3. I visited Piney Run Lake on 7/14/02. I was amazed because the water was crystal clear. Other man-made and natural lakes in our area are usually full of algae and gunk so that you cannot see into the water. Why is this lake so clear? First, it's pretty large (50 acres?) and very deep in the middle. Second, the bottom in the shallow areas is absolutely covered in anacharis and smaller amounts of valisneria, sagittaria, arrow arum, horsetail, pickerel rush, a few water lilies, and other plants. I have never seen such huge fields of anacharis in my life! There weren't too many ducks, geese, turtles, or plant-eating fish or that anacharis wouldn't last long! The lake was stocked with large game fish who would make short order of most smaller fish! They also have some beavers there. They seem to leave much of the aquatic vegetation alone, instead taking down many trees. I have a book on the life of a beaver family that subsisted almost exclusively on water lily tubers because they had few trees in their area.
4. Did you know that a female swan is called a pen, and a male swan is called a cob? If you throw some corn on him, he becomes corn on the cob!
5. Wondering what to do with your excess duckweed? You can feed it to your pet ducks, turtles, goldfish, or other herbivores (in my case, chickens, rabbits, and guinea pigs), and they will gobble it up. Don't have those? You can also eat it yourself! Rinse it in a colander and then sprinkle on your salad like alfalfa sprouts. Bon appetit!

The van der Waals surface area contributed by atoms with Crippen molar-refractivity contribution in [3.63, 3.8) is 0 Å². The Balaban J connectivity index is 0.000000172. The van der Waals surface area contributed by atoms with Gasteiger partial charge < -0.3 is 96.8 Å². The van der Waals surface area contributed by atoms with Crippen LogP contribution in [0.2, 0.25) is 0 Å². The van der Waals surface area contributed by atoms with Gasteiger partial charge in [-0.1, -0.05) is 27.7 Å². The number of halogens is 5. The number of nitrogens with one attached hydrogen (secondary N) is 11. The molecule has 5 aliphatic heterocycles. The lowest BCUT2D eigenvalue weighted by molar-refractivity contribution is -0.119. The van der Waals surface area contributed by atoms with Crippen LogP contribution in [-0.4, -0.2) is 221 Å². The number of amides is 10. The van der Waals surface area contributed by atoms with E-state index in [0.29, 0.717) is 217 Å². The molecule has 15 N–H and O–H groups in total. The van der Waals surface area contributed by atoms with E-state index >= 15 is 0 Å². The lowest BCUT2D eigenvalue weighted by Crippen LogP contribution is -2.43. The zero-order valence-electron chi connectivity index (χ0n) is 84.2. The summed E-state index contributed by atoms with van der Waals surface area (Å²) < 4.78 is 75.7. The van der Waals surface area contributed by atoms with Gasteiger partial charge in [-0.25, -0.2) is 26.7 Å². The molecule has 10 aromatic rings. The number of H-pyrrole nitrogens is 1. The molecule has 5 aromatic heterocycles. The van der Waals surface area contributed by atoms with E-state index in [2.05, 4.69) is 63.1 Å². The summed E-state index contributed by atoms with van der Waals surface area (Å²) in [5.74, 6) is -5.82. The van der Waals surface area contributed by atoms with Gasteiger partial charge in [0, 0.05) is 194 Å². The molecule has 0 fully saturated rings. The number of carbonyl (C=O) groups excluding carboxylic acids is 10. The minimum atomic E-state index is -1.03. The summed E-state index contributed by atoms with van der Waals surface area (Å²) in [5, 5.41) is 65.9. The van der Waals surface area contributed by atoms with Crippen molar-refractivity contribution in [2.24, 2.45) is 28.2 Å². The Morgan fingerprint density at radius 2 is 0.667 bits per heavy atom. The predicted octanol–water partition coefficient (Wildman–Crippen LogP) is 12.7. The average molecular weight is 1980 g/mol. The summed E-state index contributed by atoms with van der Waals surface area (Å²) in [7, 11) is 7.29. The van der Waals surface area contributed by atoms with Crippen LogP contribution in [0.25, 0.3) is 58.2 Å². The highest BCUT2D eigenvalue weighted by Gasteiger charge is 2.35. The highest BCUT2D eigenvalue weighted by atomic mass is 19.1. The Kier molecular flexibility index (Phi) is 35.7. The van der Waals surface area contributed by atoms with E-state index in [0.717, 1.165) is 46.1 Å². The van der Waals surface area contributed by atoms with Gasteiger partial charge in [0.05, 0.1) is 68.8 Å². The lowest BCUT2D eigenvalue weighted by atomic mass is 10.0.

6. Recently, information about cornmeal has been mentioned in the newsgroup rec.ponds. The corn gluten in it suppresses plant growth, including algae. It's an old algae "remedy." I've not tried it. The main problem is that if you have koi or goldfish, they just eat the cornmeal. But, it may work in a pond without fish. The dosage is 1 cup per 100 square feet of surface area.
7. In an article in the Mid-Atlantic Koi magazine (see http://www.makc.com), there is a suggestion to deter raccoons by this method. Find the hottest chili peppers you can. Coat them in peanut butter. Then, lay the peppers around the pond. Supposedly, after the raccoon tastes one, he will figure your place is a nasty place to eat and not come back. It may also work to deter opossums, skunks, foxes, etc. but I have no idea if it would work!